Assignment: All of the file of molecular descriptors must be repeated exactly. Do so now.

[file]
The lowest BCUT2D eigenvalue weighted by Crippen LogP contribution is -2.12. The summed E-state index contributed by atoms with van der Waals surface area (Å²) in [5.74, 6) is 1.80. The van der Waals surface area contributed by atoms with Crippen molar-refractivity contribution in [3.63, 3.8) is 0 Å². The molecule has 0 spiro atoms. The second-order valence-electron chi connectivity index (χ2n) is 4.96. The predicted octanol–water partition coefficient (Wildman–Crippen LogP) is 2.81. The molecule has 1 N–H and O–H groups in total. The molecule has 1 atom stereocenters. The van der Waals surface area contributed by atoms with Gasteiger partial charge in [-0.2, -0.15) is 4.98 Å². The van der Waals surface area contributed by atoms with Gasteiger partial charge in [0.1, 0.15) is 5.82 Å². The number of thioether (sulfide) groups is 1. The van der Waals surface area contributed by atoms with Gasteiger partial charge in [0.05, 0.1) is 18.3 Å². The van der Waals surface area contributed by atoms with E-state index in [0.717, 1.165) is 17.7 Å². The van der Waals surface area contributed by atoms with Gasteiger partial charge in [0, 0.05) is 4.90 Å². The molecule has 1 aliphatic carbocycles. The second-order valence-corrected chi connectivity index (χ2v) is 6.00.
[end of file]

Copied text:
The lowest BCUT2D eigenvalue weighted by Crippen LogP contribution is -2.12. The summed E-state index contributed by atoms with van der Waals surface area (Å²) in [5.74, 6) is 1.80. The van der Waals surface area contributed by atoms with Crippen molar-refractivity contribution in [3.63, 3.8) is 0 Å². The molecule has 0 spiro atoms. The second-order valence-electron chi connectivity index (χ2n) is 4.96. The predicted octanol–water partition coefficient (Wildman–Crippen LogP) is 2.81. The molecule has 1 N–H and O–H groups in total. The molecule has 1 atom stereocenters. The van der Waals surface area contributed by atoms with Gasteiger partial charge in [-0.2, -0.15) is 4.98 Å². The van der Waals surface area contributed by atoms with Gasteiger partial charge in [0.1, 0.15) is 5.82 Å². The number of thioether (sulfide) groups is 1. The van der Waals surface area contributed by atoms with Gasteiger partial charge in [0.05, 0.1) is 18.3 Å². The van der Waals surface area contributed by atoms with E-state index in [0.717, 1.165) is 17.7 Å². The van der Waals surface area contributed by atoms with Gasteiger partial charge in [0, 0.05) is 4.90 Å². The molecule has 1 aliphatic carbocycles. The second-order valence-corrected chi connectivity index (χ2v) is 6.00.